Data you get in a good EDM system includes open rate, click response, unsubscribe, unique opens/clicks, bounces, which email system subscribers use and more. You can usually also see which individuals clicked a particular story. If they clicked the same story more than once, that person might be a lead (if it’s a prospect list). It’s also important to analyse your content to see which of it was more popular so you can focus on delivering more of what your subscribers want in the next send.
As with all digital marketing data, there can be numerous influencing factors like the quality of the mailing list, subscriber demographics, the type of industry you’re in, along with things like time of day, day of the week and various social factors.
General guidelines for good performance from an e-newsletter are 30 to 40 per cent open rate (greater than 40 per cent is excellent); generally, an average click-through rate is around four to five per cent, though you should be able to get upwards of eight per cent clicks if your content is effective and you have a quality list.
Mobile is far and away the place where most emails are read nowadays. According to one email analysis company (Litmus), in 2011 only eight per cent of emails were opened on mobile devices, compared to 58 per cent on desktop and 34 per cent using webmail. In 2014 these numbers have shifted dramatically. Mobile now holds 48 per cent, web mail is 30 per cent, and desktop email has dropped to only 22 percent.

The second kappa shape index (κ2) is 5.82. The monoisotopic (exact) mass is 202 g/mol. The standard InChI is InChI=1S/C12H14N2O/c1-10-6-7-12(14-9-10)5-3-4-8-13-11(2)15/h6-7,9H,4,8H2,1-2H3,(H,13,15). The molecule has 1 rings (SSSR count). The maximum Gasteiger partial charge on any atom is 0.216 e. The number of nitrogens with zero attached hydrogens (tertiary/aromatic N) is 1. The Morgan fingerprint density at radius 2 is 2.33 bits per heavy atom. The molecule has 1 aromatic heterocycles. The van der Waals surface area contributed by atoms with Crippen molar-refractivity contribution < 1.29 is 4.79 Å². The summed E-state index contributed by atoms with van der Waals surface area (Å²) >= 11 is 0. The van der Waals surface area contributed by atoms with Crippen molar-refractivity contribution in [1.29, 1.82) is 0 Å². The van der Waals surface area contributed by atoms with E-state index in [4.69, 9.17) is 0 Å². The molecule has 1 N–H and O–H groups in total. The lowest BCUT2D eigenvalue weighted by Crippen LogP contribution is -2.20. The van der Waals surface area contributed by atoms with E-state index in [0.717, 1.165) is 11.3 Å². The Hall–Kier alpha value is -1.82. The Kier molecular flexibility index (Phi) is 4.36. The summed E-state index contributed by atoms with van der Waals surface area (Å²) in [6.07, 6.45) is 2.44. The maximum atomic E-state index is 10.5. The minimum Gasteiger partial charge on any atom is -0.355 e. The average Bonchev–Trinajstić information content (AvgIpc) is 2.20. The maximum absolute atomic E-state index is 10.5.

What this means is your email delivery must work well on a mobile device. More importantly, so must all of your content. If your content looks terrible in a mobile context, people will not read it and will not come back the next time you send them something. This means you need a mobile responsive website or blog, or a mobile optimised site where your content is posted, or some other format for displaying and sharing your content that suits a mobile audience. (If you’re reading this, you may now realise you’re not reading it on a mobile responsive website… We’re working that!)